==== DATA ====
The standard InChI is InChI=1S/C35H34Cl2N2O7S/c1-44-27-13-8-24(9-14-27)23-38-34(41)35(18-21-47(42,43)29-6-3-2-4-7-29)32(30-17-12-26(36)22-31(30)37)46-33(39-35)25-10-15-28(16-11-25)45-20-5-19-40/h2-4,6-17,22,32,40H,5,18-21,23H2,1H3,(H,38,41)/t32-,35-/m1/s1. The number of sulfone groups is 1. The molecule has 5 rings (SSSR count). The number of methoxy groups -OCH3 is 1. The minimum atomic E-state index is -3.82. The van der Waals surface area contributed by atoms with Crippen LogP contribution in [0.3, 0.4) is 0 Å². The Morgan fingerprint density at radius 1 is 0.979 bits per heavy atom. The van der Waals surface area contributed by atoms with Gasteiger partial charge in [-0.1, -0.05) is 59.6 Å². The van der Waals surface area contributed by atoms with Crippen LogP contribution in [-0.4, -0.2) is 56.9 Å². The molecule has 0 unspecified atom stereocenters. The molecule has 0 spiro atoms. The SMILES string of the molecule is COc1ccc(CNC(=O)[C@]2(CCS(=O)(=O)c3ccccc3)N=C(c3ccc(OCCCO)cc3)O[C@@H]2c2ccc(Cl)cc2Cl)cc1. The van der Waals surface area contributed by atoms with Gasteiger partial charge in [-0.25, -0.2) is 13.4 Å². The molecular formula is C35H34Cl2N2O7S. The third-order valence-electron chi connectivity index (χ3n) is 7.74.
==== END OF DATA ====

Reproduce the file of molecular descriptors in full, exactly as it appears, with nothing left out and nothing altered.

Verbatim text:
The standard InChI is InChI=1S/C35H34Cl2N2O7S/c1-44-27-13-8-24(9-14-27)23-38-34(41)35(18-21-47(42,43)29-6-3-2-4-7-29)32(30-17-12-26(36)22-31(30)37)46-33(39-35)25-10-15-28(16-11-25)45-20-5-19-40/h2-4,6-17,22,32,40H,5,18-21,23H2,1H3,(H,38,41)/t32-,35-/m1/s1. The number of sulfone groups is 1. The molecule has 5 rings (SSSR count). The number of methoxy groups -OCH3 is 1. The minimum atomic E-state index is -3.82. The van der Waals surface area contributed by atoms with Crippen LogP contribution in [0.3, 0.4) is 0 Å². The Morgan fingerprint density at radius 1 is 0.979 bits per heavy atom. The van der Waals surface area contributed by atoms with Gasteiger partial charge in [-0.1, -0.05) is 59.6 Å². The van der Waals surface area contributed by atoms with Crippen LogP contribution in [-0.4, -0.2) is 56.9 Å². The molecule has 0 unspecified atom stereocenters. The molecule has 0 spiro atoms. The SMILES string of the molecule is COc1ccc(CNC(=O)[C@]2(CCS(=O)(=O)c3ccccc3)N=C(c3ccc(OCCCO)cc3)O[C@@H]2c2ccc(Cl)cc2Cl)cc1. The van der Waals surface area contributed by atoms with Gasteiger partial charge in [-0.25, -0.2) is 13.4 Å². The molecular formula is C35H34Cl2N2O7S. The third-order valence-electron chi connectivity index (χ3n) is 7.74.